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What Makes a Good Father? Opportunity Colombia’s Chief Transformation Officer on Fatherhood and the Male Trust Group Project

By Opportunity International

Happy Father’s Day! As we celebrate with the fathers in our lives today, we’re examining what qualities make a good dad. For a group of our clients in a pilot project in Colombia, they’re examining that question in depth, and developing their leadership skills as men and fathers. In the post below, Jim Frantz, Opportunity Colombia‘s chief transformation officer, explains Opportunity’s Male Trust Group Project and the challenges of being a good father in any culture.

Male Trust Group Project

Families at the recreation day for the Male Trust Group in Pivijay, Magdalena in Colombia.Opportunity Colombia is laying the final stages of groundwork to implement the Male Trust Group pilot project, which consists of a customized training curriculum and ministry to male clients built upon the successes of the traditionally more women-centered Trust Groups. Its goal is to positively impact clients’ families and communities by developing good leadership among the men, and by uncovering and positively responding to the unique needs, challenges and talents of our male clients.

For many years, Opportunity International has spoken about the need to provide financial services for women since they are often the most impoverished. The reason so many women are in poverty is because the men have abandoned them, so they must carry the economic and emotional burden alone. One of our donors asked us, if the problem was the men, why not find a way to impact the men themselves encouraging them to change their behavior? The Male Trust Group program aims to raise awareness among men of their God-given responsibilities and encourage them to be emotional and economic leaders in their homes. The pilot, which we will finish in the next couple of months, developed six training modules to develop “men of value.”

The themes of the training modules are: A Man of Value, a Husband of Value, a Father of Value, a Businessman of Value, a Man of Value in the Community, and What God Values in a Man. After completing two modules, participants are invited to participate in an activity to live out the teachings. After the module on being a husband of value, we ask the men to invite their wives to a movie night to watch Fireproof, a film about a husband’s re-commitment to his troubled marriage and to his faith. We set up tablecloths, candles, flowers and a meal so the men can honor their wives. We model the desired behavior.

A family spends time together at the recreation day for the Male Trust Group Project.After the module on being a father of value, we invite the entire family to a day of activities, games, and bonding, facilitated by the Opportunity staff. The goal is to create a space where the family can practice expressing their feelings, affection, and acknowledging each other’s values together. It also allows the fathers to apply the knowledge they acquired in the program training sessions; to gain a better understanding of the first three training modules and the dinner/movie date night activity with their spouses.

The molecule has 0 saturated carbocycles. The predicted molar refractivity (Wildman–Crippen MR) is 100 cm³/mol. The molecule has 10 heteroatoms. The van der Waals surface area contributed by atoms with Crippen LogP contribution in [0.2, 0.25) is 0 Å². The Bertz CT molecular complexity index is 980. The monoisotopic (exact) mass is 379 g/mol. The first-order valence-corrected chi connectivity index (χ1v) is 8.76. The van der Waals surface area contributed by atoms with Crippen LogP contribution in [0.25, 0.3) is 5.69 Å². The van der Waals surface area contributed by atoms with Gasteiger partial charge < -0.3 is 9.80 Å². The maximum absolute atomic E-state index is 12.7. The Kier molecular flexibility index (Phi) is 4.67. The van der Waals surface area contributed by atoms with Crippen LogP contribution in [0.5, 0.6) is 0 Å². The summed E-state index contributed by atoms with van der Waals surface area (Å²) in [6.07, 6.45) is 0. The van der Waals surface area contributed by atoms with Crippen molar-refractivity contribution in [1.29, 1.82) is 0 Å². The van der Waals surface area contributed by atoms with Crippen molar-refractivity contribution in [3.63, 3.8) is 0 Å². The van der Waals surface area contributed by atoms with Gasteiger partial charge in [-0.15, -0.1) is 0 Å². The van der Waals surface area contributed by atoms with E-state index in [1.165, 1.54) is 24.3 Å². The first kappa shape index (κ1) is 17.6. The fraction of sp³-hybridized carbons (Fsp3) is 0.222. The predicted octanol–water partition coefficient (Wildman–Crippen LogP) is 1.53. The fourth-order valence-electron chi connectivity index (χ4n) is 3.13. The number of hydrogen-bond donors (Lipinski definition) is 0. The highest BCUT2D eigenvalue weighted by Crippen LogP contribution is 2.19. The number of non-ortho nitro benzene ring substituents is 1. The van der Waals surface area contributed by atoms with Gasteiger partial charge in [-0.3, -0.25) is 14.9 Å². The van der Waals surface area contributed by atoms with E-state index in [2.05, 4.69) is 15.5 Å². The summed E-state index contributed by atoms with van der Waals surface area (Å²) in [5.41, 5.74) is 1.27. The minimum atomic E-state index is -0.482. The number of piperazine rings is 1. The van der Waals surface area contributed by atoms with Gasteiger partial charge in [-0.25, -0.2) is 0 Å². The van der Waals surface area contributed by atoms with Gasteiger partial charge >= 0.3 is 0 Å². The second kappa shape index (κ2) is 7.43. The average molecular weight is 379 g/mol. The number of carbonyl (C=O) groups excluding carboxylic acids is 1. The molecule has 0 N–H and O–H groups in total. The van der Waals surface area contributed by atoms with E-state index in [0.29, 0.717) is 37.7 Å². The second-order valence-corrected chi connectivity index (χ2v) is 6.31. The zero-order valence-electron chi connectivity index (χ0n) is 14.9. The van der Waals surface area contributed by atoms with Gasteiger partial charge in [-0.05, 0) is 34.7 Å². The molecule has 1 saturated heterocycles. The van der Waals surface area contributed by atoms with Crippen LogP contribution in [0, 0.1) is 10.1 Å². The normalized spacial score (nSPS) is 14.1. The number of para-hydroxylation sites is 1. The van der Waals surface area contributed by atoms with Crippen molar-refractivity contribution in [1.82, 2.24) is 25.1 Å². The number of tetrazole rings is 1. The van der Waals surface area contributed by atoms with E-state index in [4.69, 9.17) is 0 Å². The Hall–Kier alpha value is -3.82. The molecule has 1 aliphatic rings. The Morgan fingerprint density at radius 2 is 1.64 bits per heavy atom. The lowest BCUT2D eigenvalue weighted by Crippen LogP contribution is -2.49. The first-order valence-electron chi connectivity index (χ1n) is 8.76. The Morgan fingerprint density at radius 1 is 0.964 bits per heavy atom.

Recreation day starts with the families writing their last name vertically on a piece of paper or tagboard, and together they come up with values that describe their family that start with the letters in their last name. The father then presents his family and its values to the group, and has the sheet taped or pinned on him, helping to identify him as the leader of the family. In the pilot, we reached out to about 100 men for the training series and have started replicating elements in other cities.

The Challenges for Fathers in Colombia

I think one of the biggest challenges that Colombian fathers face is breaking a history of emotional and physical poverty. Colombia is a machista society where men have felt they have the right to live lifestyles that cater to them first. They’ve seen this played out in their fathers and grandfathers and this has become the norm, engrained in their minds. As in any country, there are incredible men who embrace their roles as fathers in a sacrificial and loving way, but a dominant culture of “me first” is more common, in my opinion. Men need to willingly stay with their families and guide their sons and daughters through the physical, economic, emotional and spiritual dangers that surround them.

My Personal Journey to Be a Godly Husband and Father

There are so many challenges to being a husband and father, and so many that I have failed at miserably. I think the biggest challenge is not giving up on striving to be the man that God intended me to be. I struggle daily to find that balance in doing justly, loving mercily and walking humbly with my God. Many times, it is easier to do this with coworkers or impoverished people we serve than with our own families.

If I could give one Father’s Day message to fathers around the world it would be don’t give up on striving to be better, on trying to love deeper and on seeking that balance between justice and mercy within your family. God gave us all gifts and talents and a lifetime of experiences that we can use to encourage and care for our families. Many times we become paralyzed focusing more on our fears, defects and weaknesses and we don’t allow God’s grace and power to shine through. As it says in the book of Proverbs, “Trust in the Lord with all your heart, and lean not on your own understanding. In all your ways, submit to Him and He will make your paths straight.”

Happy Father’s Day from Opportunity International.

Contribute to a father’s loan to help him provide for his family. Meet some of Opportunity’s male clients and help them reach their goals. Visit opportunity.org/fundaloan.

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